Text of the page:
James Tabery, PhD
- Departments: Internal Medicine - Adjunct Associate Professor, Pediatrics - Adjunct Associate Professor, Philosophy - Associate Professor
- Divisions: General Internal Medicine, Pediatric Ethics
Jim Tabery's research focuses largely on the philosophy of science and applied ethics, as well as the intersection between those domains. On the philosophy of science side, he investigates questions of causation and explanation in biology; while on the applied ethics side, he explores how the answers to those questions have ethical, legal, and social implications.
Philosophy of Science
Successful explanations in biology often take the form of elucidated mechanisms. A philosophy of mechanisms has emerged which rethinks classic philosophical questions about causation and explanation in light of this turn to mechanisms. Dr. Tabery has contributed several papers to this literature focusing on the concept of a mechanism (see his 2004 in Philosophy of Science) and the nature of biological explanations of variation (see his 2009 in Biology and Philosophy).
Dr. Tabery often draws on research pertaining to gene-environment interaction (or G×E) for his discussions about causation and explanation. G×E has resided at the heart of the nature-nurture debate since the very origins of the concept. He has explored the history of this research (see his 2007 in Development and Psychopathology, and his 2008 in the Journal of the History of Biology), as well as the philosophical issues that this research raises (see his 2009 in Biology and Philosophy, and his 2009 in Philosophy of Science). His monograph, Contested Concept (MIT Press), will pull together the history, philosophy, and bioethics of gene-environment interaction.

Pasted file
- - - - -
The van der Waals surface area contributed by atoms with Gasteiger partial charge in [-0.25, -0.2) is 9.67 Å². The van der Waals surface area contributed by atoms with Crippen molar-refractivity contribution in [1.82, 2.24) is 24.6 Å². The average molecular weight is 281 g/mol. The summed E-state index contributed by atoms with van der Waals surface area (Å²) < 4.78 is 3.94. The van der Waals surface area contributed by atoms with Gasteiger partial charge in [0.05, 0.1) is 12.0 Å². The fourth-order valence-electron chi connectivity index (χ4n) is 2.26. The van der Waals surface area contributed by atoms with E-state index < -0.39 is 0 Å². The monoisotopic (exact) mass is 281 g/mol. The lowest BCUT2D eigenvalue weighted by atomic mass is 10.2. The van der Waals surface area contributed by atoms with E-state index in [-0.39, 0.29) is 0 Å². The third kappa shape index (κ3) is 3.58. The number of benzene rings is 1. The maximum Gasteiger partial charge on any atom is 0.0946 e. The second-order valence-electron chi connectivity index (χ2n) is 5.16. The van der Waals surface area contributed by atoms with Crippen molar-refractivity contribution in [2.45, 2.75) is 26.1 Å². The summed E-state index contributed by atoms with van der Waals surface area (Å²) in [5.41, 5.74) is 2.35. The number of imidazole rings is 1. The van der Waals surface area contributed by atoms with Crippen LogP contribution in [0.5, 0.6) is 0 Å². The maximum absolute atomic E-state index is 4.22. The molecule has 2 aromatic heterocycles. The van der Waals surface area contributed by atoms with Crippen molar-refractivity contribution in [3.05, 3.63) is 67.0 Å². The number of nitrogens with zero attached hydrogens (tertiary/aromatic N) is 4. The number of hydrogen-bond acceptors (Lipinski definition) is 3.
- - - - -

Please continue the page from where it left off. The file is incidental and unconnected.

Genetic and environmental factors contribute to who we are—as humans, as individuals. This biological reality raises a host of ethical, legal, and social implications: How should the results of genetic research be figured into genetic screening programs? What does biological research say about "human nature" or the difference between "normal" and "abnormal" humans? Does research that reveals the biological mechanisms of bad behavior undermine notions of free will and responsibility? Dr. Tabery has utilized research on gene-environment interaction (G×E) to discuss common misconceptions in genetic screening (see his 2009 in the Journal of Medicine and Philosophy) and also challenges the idea that there are "normal humans" (see his Forthcoming chapter in The New Normal). With colleagues from the University of Utah College of Law (Teneille Brown) and Psychology Department (Lisa Aspinwall), Jim Tabery is currently investigating how scientific evidence concerning the causes of bad behavior are assessed by judges and mock juries when it comes to judging responsibility and punishment.
Dr. Tabery has also drawn on the history of science to discuss issues in research ethics. He utilized the history of science and the military to offer guidance for proceeding with the militarization of neuroscience (see his Forthcoming in Neuroethics). He also argued that Charles Darwin presents a model of both scientific and moral achievement (see his 2012 in The Salt Lake Tribune).
The collaborative research published in Science by Jim Tabery and Teneille Brown about how psychopathy is treated in legal decisions by judges has been receiving much national attention. For those interested in learning more about the discussion of this research and its implications, the following two articles introduce and address this discussion:
NY Times article: